- Second, the procurement processes involved in this project brings to light once again the old plague we suffer with sole sourcing of contracts. Each year, millions of dollars belonging to tax payers are lost due to the undying love our politicians have for sole sourcing and restricted procurement tenders. Why are our governments almost always bent on excluding open and transparent participation in our procurements? The gains in open and competitive tendering are evident and cannot be belabored.
Fancy however the consideration that the original contractor had to be terminated on good grounds for which reason the project procurement needed reopening – why should the new contractor be necessarily be secured under the certificate of sole sourcing? Where is the transparency and openness that should underride the transactions of government? Where is the value for money concern in protecting public purse?
Be that as it may, the Public Procurement Authority (through the Acting Chief Executive) on July 28th, 2020 granted sole sourcing approval allowing the Ministry of National Security to extend Phase II of Integrated National Security Communications Enhancement Project to include the AITMS project to be executed by Huawei Technologies Company Limited in partnership with China National Technical Import and Export Corporation. The contract is in sum of USD 100 million.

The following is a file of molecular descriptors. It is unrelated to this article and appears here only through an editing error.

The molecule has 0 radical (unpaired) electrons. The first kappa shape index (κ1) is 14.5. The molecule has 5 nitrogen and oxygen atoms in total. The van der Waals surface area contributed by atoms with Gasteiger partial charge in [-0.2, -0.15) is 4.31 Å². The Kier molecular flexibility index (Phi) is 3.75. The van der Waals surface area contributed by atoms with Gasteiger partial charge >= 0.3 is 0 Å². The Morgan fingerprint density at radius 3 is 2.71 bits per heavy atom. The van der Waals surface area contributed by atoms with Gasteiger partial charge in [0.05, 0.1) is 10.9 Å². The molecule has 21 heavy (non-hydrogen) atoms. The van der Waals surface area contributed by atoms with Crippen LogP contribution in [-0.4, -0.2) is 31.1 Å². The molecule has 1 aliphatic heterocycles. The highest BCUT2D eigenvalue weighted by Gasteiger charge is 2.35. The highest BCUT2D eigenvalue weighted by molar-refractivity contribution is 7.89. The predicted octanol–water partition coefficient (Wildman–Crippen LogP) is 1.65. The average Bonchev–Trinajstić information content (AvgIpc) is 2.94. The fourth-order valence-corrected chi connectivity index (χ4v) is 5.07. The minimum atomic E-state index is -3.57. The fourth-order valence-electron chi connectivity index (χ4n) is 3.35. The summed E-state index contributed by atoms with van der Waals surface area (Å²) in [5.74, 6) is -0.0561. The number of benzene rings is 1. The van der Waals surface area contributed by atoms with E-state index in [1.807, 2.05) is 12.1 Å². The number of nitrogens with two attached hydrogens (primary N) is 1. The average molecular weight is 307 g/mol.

It is commendable that the PPA cautioned the Ministry to ensure that the Ministry of Roads and Highways properly terminates any contracts with Beijing EVERYWAY Traffic & Lighting Tech. Co., Ltd. “to avert possible litigations”. Yet, it is curious why the same institution would not wait on evidence of contract termination before re-awarding the ongoing government contract. On the other hand, Parliament is now (November 19th, 2020) hurriedly rescinding its earlier approval decision of the original contract agreement with Beijing Everywhere Company, some 4 months after PPA’s sole sourcing approval Huawei Company, leaving in its way many questions than answers.
- Third and conclusively, it is extremely dangerous for Parliament to take lightly its sacred duty of checks and balance. There is clearly absolutely nothing achieved by a Parliament that is always in haste to approve anything and everything before it. Due diligence and strict accountability should not be sacrificed for expediency. Ghanaians may no longer accord the much-cherished reverence to its legislature, and rightly so, if Parliament and elected parliamentarians fail to promote and protect the interest of citizens. Much is the trust Ghanaians repose in the scrutiny and supervisory role that Parliament offers to the Executive arm of government. When therefore, calculated schemes and transactions, wherever they may emanate from flout good governance principles with consequent financial loss to the State, the nation and its people will be well-served when the public interest is put foremost.